Court Dismisses Chase’s Lawsuit over Censure by the Virginia Senate


The Eastern District Court of Virginia dismissed Senator Amanda Chase’s (R-Chesterfield) lawsuit over her censure by the Senate. On Wednesday, Judge Robert Payne granted a motion to dismiss filed by Attorney General Mark Herring on behalf of the Senate and the Clerk of the Senate. In April, Herring argued that the Senate and the Clerk have sovereign immunity and that the Senate’s decision to censure is a “non-justiciable” political question.

Chase argued that the censure was a violation of her free speech rights, since it was based on public comments Chase made, including at the U.S. Capitol January 6 rally that turned deadly. But in his decision, Judge Robert Payne agreed with Herring’s argument, finding that the Senate and the Clerk of the Senate have sovereign immunity from civil suits. That was enough for him to dismiss the lawsuit without considering if censure is a political question outside the scope of the court. Chase has not announced if she will appeal.

Chase’s lawyer Tim Anderson explained his case against Herring’s motion to dismiss in an April video. He said, “I was like, ‘Where are we supposed to go?’ Where do we complain about an alleged First Amendment violation if we can’t do it here, we can’t do it in the state court, where do you get relief?”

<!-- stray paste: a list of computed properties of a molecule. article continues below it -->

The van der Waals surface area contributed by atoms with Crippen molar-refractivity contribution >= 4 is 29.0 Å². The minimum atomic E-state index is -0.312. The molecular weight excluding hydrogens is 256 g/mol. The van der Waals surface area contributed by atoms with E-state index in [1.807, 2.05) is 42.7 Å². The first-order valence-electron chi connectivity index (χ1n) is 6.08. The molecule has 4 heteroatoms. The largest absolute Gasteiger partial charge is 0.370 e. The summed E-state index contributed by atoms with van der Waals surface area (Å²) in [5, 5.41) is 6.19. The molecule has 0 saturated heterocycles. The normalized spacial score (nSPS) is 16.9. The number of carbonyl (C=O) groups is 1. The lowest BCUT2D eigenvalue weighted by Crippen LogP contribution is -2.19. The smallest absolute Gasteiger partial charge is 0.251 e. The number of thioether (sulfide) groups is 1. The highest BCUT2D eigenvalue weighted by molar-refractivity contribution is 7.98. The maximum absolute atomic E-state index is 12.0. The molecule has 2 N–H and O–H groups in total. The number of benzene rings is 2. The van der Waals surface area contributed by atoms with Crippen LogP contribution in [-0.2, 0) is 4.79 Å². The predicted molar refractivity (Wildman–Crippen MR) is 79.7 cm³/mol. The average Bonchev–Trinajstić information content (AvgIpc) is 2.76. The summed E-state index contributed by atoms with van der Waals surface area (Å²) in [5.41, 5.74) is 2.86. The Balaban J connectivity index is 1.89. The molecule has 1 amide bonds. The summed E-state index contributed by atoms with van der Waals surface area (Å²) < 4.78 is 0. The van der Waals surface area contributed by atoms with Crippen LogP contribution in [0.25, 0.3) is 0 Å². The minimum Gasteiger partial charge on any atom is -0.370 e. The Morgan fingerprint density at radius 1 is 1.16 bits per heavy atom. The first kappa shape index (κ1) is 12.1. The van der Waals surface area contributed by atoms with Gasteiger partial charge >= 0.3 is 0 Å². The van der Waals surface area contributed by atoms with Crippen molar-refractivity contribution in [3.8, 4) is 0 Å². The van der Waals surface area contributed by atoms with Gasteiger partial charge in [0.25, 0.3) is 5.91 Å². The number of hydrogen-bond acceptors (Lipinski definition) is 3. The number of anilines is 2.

According to a press release, Herring’s answer is that it’s a political issue that is up to the voters, not the court.

In his argument, he said, “Because censure is fundamentally a political proceeding conducted by a legislative body, plaintiff’s remedy for any alleged wrongs must be a political one rather than ‘a public fight in a court of law.’ As the Supreme Court explained in a similar suit alleging legislative malfeasance, ‘[s]elf-discipline and the voters must be the ultimate reliance for discouraging or correcting [any] abuses.'”

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Eric Burk is a reporter at The Virginia Star and the Star News Digital Network.  Email tips to [email protected].

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